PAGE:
Finally, right? During my time with the flu, I stayed away from everything — even music. The name Billie Eilish, however, has been floating around everywhere. I must have missed something last year. Apparently she rose to fame at the confusing age of 15. Now the California singer and songwriter is 17. And she’s got plenty of haters. Many have labeled her as an industry plant. I held my judgment until I actually heard a song or two. I waited for the album to drop because it’s been a while since an artist has lived up to the hype for me. It just so happened that my sickness started on the same day as her album’s release. Last night I finally got down to it, holding my phone to my ear in bed. To be honest, I couldn’t stop listening. This girl has the juice, ladies and gentlemen.
Following my first time through, WHEN WE ALL FALL ASLEEP reminded me of a few popular artists. The Lorde comparisons will flock. Billie’s vocal delivery across this debut is subtle and delicate. Most of the emotion here comes from the lyrics. But that’s not a knock whatsoever. Despite staying in a comfortable range, her voice manages to shine regardless. It won’t ever blow you away, but it meshes alongside this intricate, dynamic production palette. Eilish’s brother Finneas O’Connell is responsible for the entire record’s production. One of the main reasons people think she’s a plant is that she has ties to the music industry. Interscope Records signed her at a very young age. Her brother is clearly a skilled musician and composer with connections to the show Glee. She grew up around actors and musicians. So, it makes sense why all this comes natural to Billie.
The album kicks off with her infectious “bad guy” single. She gets her intentions off her chest, claiming that she will make your mama sad, your girlfriend mad, and even might seduce your dad. Basic bitches beware: Billie Eilish’s bark and bite are on the same level. She’s a rebel at heart, which is apparent on the next track as well. “xanny” is an anti-drug anthem for this generation of pill-popping clout chasers. Deep buzzing bass, distant voices, and sweet piano deliver a refreshing message amongst all these sheep-like zombies. The first five full songs make a sonic splash of versatility rivaling that of a young Rihanna. Except in Eilish’s case, her brother’s instrumentals are much more consistent and lush. There is a free-flowing and tender energy illuminating out of this tracklist. Collaborative chemistry is essential in making a memorable album start to finish. The O’Connells certainly have that here.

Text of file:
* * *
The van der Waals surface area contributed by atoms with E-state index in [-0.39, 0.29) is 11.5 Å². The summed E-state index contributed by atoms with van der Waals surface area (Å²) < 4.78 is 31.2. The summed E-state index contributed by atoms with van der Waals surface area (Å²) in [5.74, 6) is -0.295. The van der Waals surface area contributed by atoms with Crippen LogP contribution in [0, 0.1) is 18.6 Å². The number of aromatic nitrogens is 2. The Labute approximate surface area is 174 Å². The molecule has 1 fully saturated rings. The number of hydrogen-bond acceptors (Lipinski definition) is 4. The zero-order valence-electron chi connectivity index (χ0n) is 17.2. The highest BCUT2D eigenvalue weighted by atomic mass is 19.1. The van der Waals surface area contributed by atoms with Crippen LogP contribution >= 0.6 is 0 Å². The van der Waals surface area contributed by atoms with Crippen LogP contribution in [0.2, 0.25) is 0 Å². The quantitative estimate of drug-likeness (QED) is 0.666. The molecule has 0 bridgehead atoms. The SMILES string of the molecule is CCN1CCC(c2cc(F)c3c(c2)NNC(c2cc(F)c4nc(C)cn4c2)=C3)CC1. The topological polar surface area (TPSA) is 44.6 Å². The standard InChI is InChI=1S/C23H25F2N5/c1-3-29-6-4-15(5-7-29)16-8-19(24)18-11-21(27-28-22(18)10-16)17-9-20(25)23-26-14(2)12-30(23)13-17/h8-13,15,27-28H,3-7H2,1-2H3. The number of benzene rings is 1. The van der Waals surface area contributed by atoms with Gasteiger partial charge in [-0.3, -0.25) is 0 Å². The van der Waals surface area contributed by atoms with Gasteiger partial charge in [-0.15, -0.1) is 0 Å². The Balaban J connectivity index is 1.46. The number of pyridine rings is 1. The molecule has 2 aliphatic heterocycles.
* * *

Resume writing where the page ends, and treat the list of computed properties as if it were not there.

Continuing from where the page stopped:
Even though it ends on a sleepier note than I’d like, this debut features both sonic and thematic cohesion. The siblings’ lyrics vary from heartache to insecurity to wishing your crush were gay so that their disinterest in you wouldn’t hurt so bad. She even has a song where she writes from the perspective of the monster under her bed. Although that sounds childish, “bury a friend” is actually a kick-ass song. Kanye West’s Yeezus spills out of this track, which brought a smile to my face, seeing as it’s my favorite album of all-time. It serves as the thesis statement of the album from which the creative direction of the rest of the record bloomed. In spite of a couple lulls like “when the party’s over” and the semi-forgettable “8,” WHEN WE ALL FALL ASLEEP, WHERE DO WE GO? is a near-perfect blend of Top-40 and electro-art pop.
Once her vocal style fully develops and matures, Billie Eilish will likely be drowning in awards. Until then, I foresee her losing out to the Taylor Swifts and Dua Lipas of the world who wouldn’t know a risk if it snatched the microphone from them. Conversely, by the end of 2019 this album will not be forgotten, though she has already released five singles from it. Here the O’Connells chose craft over trend, which is something I will always praise. This album is truly an experience with troughs and crests alike that give listeners both something to talk about and something to shut up and soak in. Billie’s baggy designer clothes and punk photograph persona may rub people the wrong way. Yet it is what is on the inside that matters. And the innards of this dazzling debut record are electrifying, experimental, and trailblazing.